From a dependency point of view, the ABox depends on everything else being in place prior to any data wrangling, so data transformation into RDF should ideally be the last thing you do. Likewise, the CBox has an obvious dependency on the TBox. As such, you should always start from the ontology on down. Many people disagree with this advise however. I believe that is because they envision an ontology as being this huge monolithic deliverable (e.g. FIBO). While some projects may in fact need such complexity, the majority of projects don't and shouldn't. Seriously.
Thus the assumption here is that your top level ontology will be compact, limited in scope, domain-specific but still general-purpose, reusable/flexible, easily documented, and most of all not be overly complex or hyper-detailed. In short, your ontology should be "doable" and not take months to implement, otherwise, you will inevitably encounter scope creep. For the majority of projects, don't do that.
Once your core concepts/ontology is implemented, next up is to implement your various formal and informal taxonomies, which will be built extending the above-mentioned core concepts. Note that a formal ontology is one where all children are "types" of their parents. If not, then such a taxonomy would be considered informal. For example, France/Paris/EiffelTower is an informal taxonomy because Paris is not a type of France. Whereas Mammal/Dog/Poodle is formal, being that a poodle is a type of dog and dog is a type of mammal. If implementing your taxonomies reveal missing features in your core concepts (which should never happen assuming it were done right in the first place), you will need to go back to your ontologist and ask them how they missed providing support for the taxonomies you needed to implement. Seriously, this should never happen unless you are extremely unlucky or are dealing with bad karma.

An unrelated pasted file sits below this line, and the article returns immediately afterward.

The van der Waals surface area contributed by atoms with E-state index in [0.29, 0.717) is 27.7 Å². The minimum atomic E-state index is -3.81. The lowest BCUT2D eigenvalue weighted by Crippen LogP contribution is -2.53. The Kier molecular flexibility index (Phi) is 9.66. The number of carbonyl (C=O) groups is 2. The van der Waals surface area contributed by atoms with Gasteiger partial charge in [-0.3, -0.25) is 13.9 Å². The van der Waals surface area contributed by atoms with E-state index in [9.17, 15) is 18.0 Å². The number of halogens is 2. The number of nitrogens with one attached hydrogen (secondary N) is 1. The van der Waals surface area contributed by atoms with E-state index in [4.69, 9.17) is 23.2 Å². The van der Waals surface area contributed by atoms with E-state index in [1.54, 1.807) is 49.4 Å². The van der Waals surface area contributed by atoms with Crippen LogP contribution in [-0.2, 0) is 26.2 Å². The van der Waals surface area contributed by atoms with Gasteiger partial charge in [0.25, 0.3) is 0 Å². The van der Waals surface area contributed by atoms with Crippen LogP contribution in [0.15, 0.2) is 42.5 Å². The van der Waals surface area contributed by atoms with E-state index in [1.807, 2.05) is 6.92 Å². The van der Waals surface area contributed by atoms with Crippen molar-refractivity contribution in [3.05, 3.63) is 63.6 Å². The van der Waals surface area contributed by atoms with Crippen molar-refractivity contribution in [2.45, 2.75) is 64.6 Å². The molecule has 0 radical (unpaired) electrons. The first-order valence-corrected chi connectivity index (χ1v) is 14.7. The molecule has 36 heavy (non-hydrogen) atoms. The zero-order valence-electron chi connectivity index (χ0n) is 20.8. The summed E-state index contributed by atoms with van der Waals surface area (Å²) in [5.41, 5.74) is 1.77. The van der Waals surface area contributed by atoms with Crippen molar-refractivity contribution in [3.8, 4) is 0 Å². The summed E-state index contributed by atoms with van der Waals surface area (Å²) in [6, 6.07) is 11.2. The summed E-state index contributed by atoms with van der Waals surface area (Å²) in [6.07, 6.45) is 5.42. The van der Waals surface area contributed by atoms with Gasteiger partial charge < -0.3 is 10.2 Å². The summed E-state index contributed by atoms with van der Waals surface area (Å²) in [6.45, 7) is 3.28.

Next up would be to implement any inferencing rules and whether or not they will be materialized (in Oracle's implementation of RDF, the default is that inferences, as defined in the RulesBase, are materialized in the RDF_LINK$ Partition 3). These decisions should involve the whole team since they affect functionality, usability, scalability, as well as performance. In general one does not implement every possible inference simply because that would likely generate an exponential amount of data. The choice of which inference to implement should be based solely on addressing documented use-cases for your end-users and no more. Finally, once the TBox, CBox, and inferencing rules are complete, you can start adding your data to the ABox.